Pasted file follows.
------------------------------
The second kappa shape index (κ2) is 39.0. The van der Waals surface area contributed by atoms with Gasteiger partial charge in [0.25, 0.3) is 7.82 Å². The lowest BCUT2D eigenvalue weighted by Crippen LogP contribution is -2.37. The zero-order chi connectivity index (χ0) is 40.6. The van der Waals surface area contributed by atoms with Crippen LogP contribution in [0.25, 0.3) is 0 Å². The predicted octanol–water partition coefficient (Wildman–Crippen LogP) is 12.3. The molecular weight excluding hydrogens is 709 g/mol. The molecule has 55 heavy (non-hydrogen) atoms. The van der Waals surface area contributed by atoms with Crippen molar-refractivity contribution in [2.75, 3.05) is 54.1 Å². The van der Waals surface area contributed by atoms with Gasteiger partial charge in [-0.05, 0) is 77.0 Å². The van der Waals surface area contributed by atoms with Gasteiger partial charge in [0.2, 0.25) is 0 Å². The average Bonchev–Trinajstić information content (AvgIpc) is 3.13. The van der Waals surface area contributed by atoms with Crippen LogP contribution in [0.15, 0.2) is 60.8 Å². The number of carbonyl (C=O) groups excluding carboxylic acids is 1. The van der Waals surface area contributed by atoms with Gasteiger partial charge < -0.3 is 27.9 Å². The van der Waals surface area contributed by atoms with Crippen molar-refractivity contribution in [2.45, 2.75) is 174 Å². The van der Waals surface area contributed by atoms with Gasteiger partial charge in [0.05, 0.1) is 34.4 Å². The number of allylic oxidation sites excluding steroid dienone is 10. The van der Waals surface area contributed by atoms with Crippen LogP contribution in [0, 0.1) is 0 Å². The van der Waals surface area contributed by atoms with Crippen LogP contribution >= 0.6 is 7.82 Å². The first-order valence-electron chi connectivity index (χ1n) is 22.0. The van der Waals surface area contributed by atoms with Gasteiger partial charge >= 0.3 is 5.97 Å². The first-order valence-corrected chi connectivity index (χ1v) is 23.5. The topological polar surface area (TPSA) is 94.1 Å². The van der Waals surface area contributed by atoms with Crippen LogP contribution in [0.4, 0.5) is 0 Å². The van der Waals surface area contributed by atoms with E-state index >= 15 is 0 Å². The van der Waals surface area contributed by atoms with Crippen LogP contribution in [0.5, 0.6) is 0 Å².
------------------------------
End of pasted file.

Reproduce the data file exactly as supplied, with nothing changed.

The second kappa shape index (κ2) is 39.0. The van der Waals surface area contributed by atoms with Gasteiger partial charge in [0.25, 0.3) is 7.82 Å². The lowest BCUT2D eigenvalue weighted by Crippen LogP contribution is -2.37. The zero-order chi connectivity index (χ0) is 40.6. The van der Waals surface area contributed by atoms with Crippen LogP contribution in [0.25, 0.3) is 0 Å². The predicted octanol–water partition coefficient (Wildman–Crippen LogP) is 12.3. The molecular weight excluding hydrogens is 709 g/mol. The molecule has 55 heavy (non-hydrogen) atoms. The van der Waals surface area contributed by atoms with Crippen molar-refractivity contribution in [2.75, 3.05) is 54.1 Å². The van der Waals surface area contributed by atoms with Gasteiger partial charge in [-0.05, 0) is 77.0 Å². The van der Waals surface area contributed by atoms with Gasteiger partial charge in [0.2, 0.25) is 0 Å². The average Bonchev–Trinajstić information content (AvgIpc) is 3.13. The van der Waals surface area contributed by atoms with Crippen LogP contribution in [0.15, 0.2) is 60.8 Å². The number of carbonyl (C=O) groups excluding carboxylic acids is 1. The van der Waals surface area contributed by atoms with Gasteiger partial charge < -0.3 is 27.9 Å². The van der Waals surface area contributed by atoms with Crippen molar-refractivity contribution in [2.45, 2.75) is 174 Å². The van der Waals surface area contributed by atoms with Gasteiger partial charge in [0.05, 0.1) is 34.4 Å². The number of allylic oxidation sites excluding steroid dienone is 10. The van der Waals surface area contributed by atoms with Crippen LogP contribution in [0, 0.1) is 0 Å². The van der Waals surface area contributed by atoms with Crippen LogP contribution >= 0.6 is 7.82 Å². The first-order valence-electron chi connectivity index (χ1n) is 22.0. The van der Waals surface area contributed by atoms with Gasteiger partial charge >= 0.3 is 5.97 Å². The first-order valence-corrected chi connectivity index (χ1v) is 23.5. The topological polar surface area (TPSA) is 94.1 Å². The van der Waals surface area contributed by atoms with Crippen LogP contribution in [0.4, 0.5) is 0 Å². The van der Waals surface area contributed by atoms with E-state index >= 15 is 0 Å². The van der Waals surface area contributed by atoms with Crippen LogP contribution in [0.5, 0.6) is 0 Å².